Gates Cambridge Scholars and Alumni are taking part in a panel discussion on global health and vaccines at this year's online Hay Festival.
Four Gates Cambridge Scholars and Alumni will take part in a panel on vaccination and the future of global health at this year’s Hay Festival next week.
Emma Glennon, Samir Ali Khan, Julia Fan Li and Dan Storisteanu will speak at the online event on 27th May which will be chaired by Dan Davis, Professor of Immunology at the University of Manchester and author of The Beautiful Cure.
Emma Glennon , who is doing a PhD in Veterinary Science, will speak about her work as an infectious disease epidemiologist, examining why new diseases emerge. Emma’s research lies at the intersections of ecology, data science and the social and economic determinants of disease and she has worked on epidemiological research and outbreak response around the world, including in the UK, India, Australia, and the Democratic Republic of the Congo. In her talk, she will focus on how technology in an unequal world can counteract or contribute to the spread of disease.
Samir Ali Khan  did his PhD in Pharmacology. Samir is co-founder of Lighthouse Innovations, an Oxford-based innovation and access strategy house advising health start-ups and entrepreneurs on market access, pricing and payer value strategy within and beyond the NHS in the UK. He has previously advised top 10 FTSE global life sciences and healthcare companies and more than 50 start-ups on market access strategy for drugs, vaccines, diagnostics and AI. Samir is also a co-inventor of a vaccine candidate for Hepatitis E in India and drug targets in neurological and cardiovascular diseases in the UK. He will talk about the challenges in innovation and the role of collaboration in accelerating vaccine development. He will also discuss the role of pricing innovation in the future impact of and equitable access to vaccines.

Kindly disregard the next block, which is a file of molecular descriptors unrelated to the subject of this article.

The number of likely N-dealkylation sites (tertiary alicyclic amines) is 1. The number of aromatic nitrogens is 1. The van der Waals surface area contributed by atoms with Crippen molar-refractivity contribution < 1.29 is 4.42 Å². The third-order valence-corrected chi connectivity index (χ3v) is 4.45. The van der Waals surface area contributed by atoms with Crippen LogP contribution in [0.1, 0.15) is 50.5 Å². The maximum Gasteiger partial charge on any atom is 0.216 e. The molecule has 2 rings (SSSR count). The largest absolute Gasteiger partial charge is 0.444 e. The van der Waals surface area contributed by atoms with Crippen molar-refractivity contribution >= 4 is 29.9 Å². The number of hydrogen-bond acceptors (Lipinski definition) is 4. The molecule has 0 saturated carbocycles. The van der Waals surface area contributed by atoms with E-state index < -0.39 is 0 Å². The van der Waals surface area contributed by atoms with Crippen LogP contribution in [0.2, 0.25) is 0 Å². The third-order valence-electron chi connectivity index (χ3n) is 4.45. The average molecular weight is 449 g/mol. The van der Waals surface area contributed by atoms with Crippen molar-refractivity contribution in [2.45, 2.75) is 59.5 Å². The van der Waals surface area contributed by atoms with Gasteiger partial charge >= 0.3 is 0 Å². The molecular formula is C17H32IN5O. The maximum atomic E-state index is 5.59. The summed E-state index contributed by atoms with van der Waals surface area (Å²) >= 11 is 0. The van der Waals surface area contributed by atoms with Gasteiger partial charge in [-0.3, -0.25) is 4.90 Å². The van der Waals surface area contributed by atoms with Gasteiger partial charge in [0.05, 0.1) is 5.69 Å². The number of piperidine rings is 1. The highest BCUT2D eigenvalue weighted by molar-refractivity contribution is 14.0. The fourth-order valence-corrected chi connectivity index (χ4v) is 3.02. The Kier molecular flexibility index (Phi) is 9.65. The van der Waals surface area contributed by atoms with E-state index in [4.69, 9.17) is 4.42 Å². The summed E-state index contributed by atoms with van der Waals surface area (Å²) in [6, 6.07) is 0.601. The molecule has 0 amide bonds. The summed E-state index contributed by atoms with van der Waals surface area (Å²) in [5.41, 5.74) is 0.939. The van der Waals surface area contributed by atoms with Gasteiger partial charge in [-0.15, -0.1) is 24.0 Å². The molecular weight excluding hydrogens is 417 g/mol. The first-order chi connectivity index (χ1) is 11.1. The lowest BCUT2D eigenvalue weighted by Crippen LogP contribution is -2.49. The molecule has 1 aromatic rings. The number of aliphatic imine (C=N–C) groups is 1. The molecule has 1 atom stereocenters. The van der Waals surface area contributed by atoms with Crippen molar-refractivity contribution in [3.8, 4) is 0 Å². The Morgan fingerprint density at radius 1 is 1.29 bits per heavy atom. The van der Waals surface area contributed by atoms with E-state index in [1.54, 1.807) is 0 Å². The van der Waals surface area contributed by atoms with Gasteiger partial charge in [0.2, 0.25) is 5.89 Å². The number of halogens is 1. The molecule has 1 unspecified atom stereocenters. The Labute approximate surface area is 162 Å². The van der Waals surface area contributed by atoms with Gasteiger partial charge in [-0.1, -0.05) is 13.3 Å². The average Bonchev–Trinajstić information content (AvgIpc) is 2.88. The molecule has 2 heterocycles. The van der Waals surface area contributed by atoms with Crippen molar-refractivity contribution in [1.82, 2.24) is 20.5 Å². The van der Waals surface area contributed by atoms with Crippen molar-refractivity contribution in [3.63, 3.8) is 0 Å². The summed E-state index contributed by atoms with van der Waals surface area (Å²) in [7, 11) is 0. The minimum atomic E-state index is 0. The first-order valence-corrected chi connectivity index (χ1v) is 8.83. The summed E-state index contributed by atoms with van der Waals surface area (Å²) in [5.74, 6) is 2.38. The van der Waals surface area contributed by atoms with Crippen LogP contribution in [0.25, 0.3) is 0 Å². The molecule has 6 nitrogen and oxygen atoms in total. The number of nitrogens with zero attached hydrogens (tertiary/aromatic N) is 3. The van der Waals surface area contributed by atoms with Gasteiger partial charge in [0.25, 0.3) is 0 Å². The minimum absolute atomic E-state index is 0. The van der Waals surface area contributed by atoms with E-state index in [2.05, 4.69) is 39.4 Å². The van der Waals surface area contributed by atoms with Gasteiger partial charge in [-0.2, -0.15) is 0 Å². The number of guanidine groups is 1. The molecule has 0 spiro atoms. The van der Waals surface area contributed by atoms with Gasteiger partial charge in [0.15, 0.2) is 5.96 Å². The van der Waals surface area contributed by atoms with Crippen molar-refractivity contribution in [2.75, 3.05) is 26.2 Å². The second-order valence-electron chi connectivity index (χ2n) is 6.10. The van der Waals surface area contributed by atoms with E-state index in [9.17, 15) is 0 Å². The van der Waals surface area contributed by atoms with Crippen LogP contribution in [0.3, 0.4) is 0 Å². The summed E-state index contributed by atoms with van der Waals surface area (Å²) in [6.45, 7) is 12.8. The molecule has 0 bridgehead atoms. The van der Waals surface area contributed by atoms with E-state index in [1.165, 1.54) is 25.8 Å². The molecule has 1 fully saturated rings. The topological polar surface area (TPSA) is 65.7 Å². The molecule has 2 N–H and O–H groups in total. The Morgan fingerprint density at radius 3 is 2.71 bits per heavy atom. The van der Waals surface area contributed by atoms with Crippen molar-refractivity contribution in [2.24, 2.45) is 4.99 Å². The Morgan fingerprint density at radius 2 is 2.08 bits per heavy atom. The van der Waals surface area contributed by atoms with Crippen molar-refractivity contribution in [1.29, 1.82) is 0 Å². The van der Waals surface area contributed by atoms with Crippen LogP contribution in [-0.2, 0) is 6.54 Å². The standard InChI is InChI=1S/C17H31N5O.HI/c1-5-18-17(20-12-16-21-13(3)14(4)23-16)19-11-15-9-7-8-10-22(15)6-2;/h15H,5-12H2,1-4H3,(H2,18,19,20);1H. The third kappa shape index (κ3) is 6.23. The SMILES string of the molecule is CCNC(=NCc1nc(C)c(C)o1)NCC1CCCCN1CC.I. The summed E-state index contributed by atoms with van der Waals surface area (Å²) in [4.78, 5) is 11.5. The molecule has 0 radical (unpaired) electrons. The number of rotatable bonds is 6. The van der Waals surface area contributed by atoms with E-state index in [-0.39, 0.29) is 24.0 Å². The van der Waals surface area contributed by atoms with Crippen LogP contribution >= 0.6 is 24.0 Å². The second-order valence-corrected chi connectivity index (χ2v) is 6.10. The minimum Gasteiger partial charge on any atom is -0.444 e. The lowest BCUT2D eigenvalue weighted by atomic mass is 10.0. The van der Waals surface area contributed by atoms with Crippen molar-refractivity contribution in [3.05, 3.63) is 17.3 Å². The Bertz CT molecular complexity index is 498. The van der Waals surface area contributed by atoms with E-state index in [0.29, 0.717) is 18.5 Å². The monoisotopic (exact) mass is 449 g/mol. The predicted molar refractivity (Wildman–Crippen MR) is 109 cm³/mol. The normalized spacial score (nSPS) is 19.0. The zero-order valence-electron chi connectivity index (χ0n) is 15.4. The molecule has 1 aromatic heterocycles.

Dan Storisteanu  did his PhD in Medicine. A Research Fellow at Darwin College and Visiting Scholar at the Laboratory of Viral Zoonotics, he is co-founder of Simprints, a leading biometric identification start-up, where he focuses on research, testing and deployment of a biometric system for global health applications. He also works with another Cambridge start-up, DIOSynVax, where he supports efforts to develop Ebola, influenza and COVID vaccines. He will talk about his work in COVID-19 vaccine development and also about Simprints’ role in last mile vaccine distribution.
Julia Fan Li  did her PhD in Engineering and is CEO of Micrographia Bio, a biotechnology company operating at the intersection of machine learning and drug discovery. A Gates Cambridge Trustee, Julia was previously Director of the Global Health Investment Fund – a social impact investment fund designed to provide financing to advance the development of drugs, vaccines, diagnostics and other interventions against diseases that disproportionately burden low-income countries. She will talk about what we can learn from historic business models which aim to provide treatments and vaccines more equitably across the world and about what we can do to prevent future pandemics, for example, greater investment in databases, manufacturing capacity and research.
*To register for the free event which runs from 11.30am to 12.30pm on 27th May, click here.
- United States
- 2016 PhD Veterinary Medicine